Solid board, solid company: The importance of building a strong board
One of the unsung heroes of successful micro-cap companies is their board of directors. While management is tasked with running day-to-day operations, a well-structured and incentivized board will allow a company to flourish. Whether board members are experts in public accounting, seasoned industry insiders or capital markets experts, each of these individuals should be counted on to lend a hand – or two.
When forming their board or expanding the ranks of its members, small and micro-cap companies should consider a number of important factors:
1. Determine qualifications and appropriateness. Confirm that each board member possesses the appropriate skills the company requires. For example, good micro-cap board members are often called upon to mentor less-mature management teams, many of which are led by first-time CEOs who lack the experience or insight to effectively manage large organizations or navigate the capital markets. Determine the requirements of a specific board member before filling the position; you’ll be surprised at the size of the pool of highly qualified candidates
2. Check references. Most board candidates come from referrals and, while that’s a great starting point, it is imperative to properly vet prospects. In addition to speaking with referees, companies should consider using outside organizations to complete a thorough background check
3. Confirm commitment. Make sure board candidates are able to commit the time necessary to be additive to the company. Management is encouraged to be upfront in describing the time commitment required of its board members. Potential red flags include candidates who continue to maintain an active work schedule, sit on multiple boards or spend an inordinate amount of time pursing leisure activities. While none of the aforementioned issues are deal-breakers, they should be considered part of the vetting process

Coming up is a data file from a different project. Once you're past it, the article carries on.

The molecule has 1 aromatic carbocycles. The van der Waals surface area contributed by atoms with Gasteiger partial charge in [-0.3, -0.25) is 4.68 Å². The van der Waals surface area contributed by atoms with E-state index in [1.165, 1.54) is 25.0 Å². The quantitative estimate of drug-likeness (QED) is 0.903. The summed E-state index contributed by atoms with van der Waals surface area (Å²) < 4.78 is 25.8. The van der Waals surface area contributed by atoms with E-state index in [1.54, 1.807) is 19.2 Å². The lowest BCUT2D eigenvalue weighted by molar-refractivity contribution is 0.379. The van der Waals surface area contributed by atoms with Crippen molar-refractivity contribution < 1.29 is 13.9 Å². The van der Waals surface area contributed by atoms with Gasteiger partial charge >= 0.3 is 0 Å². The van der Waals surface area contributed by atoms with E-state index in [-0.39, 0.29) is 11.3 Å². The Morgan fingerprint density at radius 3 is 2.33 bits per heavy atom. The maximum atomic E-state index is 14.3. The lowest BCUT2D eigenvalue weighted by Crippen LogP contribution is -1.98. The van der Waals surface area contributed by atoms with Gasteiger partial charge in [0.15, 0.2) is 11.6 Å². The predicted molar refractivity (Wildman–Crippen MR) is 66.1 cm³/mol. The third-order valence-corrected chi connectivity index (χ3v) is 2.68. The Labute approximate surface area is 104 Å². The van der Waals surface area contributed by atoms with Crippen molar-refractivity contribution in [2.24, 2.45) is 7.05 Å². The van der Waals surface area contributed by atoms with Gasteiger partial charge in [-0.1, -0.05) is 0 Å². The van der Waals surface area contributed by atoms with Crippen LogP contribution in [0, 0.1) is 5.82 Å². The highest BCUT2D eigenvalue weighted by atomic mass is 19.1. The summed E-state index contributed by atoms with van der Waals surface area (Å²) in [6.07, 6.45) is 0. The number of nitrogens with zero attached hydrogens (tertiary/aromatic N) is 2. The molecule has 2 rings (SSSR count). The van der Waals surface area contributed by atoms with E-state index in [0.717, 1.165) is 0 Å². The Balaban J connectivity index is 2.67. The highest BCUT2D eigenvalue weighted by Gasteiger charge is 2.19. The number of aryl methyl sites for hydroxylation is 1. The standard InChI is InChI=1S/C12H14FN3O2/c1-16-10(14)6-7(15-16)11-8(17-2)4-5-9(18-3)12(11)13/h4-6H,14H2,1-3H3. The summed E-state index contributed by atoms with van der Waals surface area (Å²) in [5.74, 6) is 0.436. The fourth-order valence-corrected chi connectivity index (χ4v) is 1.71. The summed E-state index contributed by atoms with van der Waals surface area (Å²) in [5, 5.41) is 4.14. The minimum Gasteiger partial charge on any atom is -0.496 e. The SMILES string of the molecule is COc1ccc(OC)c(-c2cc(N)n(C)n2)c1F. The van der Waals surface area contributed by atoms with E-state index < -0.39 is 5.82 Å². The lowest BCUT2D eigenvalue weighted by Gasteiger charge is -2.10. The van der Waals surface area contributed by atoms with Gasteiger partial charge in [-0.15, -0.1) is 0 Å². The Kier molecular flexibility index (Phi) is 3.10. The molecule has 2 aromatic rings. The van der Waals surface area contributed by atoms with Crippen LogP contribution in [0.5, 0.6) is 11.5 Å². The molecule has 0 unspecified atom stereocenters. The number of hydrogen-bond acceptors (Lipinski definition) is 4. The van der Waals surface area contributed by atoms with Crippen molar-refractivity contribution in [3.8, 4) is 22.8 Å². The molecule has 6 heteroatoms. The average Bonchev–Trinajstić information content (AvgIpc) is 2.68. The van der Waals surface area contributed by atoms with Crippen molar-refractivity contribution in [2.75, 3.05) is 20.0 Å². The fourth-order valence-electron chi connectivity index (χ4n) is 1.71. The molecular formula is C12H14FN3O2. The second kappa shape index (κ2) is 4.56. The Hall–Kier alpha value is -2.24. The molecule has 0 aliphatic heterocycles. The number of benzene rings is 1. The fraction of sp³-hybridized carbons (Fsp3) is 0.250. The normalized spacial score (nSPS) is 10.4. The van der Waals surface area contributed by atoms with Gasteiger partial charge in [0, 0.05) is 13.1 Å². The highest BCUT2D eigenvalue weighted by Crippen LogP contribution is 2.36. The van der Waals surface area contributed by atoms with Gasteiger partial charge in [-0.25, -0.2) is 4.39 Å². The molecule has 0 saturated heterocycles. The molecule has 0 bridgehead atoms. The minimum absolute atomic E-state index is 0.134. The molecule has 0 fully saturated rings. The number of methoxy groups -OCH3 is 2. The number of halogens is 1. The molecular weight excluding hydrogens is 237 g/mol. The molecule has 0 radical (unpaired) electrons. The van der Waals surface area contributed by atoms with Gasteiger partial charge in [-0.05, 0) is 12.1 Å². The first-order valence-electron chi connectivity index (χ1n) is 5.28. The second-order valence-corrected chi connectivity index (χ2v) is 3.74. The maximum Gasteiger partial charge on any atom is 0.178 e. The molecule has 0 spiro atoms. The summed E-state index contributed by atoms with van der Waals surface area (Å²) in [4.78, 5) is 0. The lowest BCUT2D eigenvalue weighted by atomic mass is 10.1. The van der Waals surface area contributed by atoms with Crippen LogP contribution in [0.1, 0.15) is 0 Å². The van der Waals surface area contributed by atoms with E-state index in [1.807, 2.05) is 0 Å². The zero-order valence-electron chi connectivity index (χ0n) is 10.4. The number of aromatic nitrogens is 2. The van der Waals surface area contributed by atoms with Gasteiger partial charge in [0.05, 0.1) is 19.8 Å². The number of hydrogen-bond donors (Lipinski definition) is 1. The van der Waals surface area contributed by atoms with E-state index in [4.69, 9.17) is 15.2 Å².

4. Properly incentivize. The best way to ensure management gets the most out of its board is to ensure the board is properly incentivized. For some board members, it’s the compensation (cash and stock) package; for others, it’s gaining access to like-minded professionals or the intellectual stimulation the position offers that drives their desire to work hard for the company. Whatever makes your board members tick, try to build a compensation package that reflects that.
Finally, one of the most important factors to ensure success is management’s willingness to check its ego at the door and lean on its board. While there is little doubt the CEO is the face of the company and the target of any potential shareholder ire, it is imperative for senior management and its board of directors to work in tandem toward a common goal – and in the best interest of all stakeholders. Similar to how the British speak of the Royal Family, the board has been assembled to serve at the pleasure of its shareholders.
These individuals have been successful in their own right and bring to bear tremendous value-add; they’ve been named board members for a reason! Their sole purpose is to support and guide management, open doors and, when necessary, provide a swift kick in the proverbial ass.
Jeffrey Goldberger is managing partner at consultancy KCSA Strategic Communications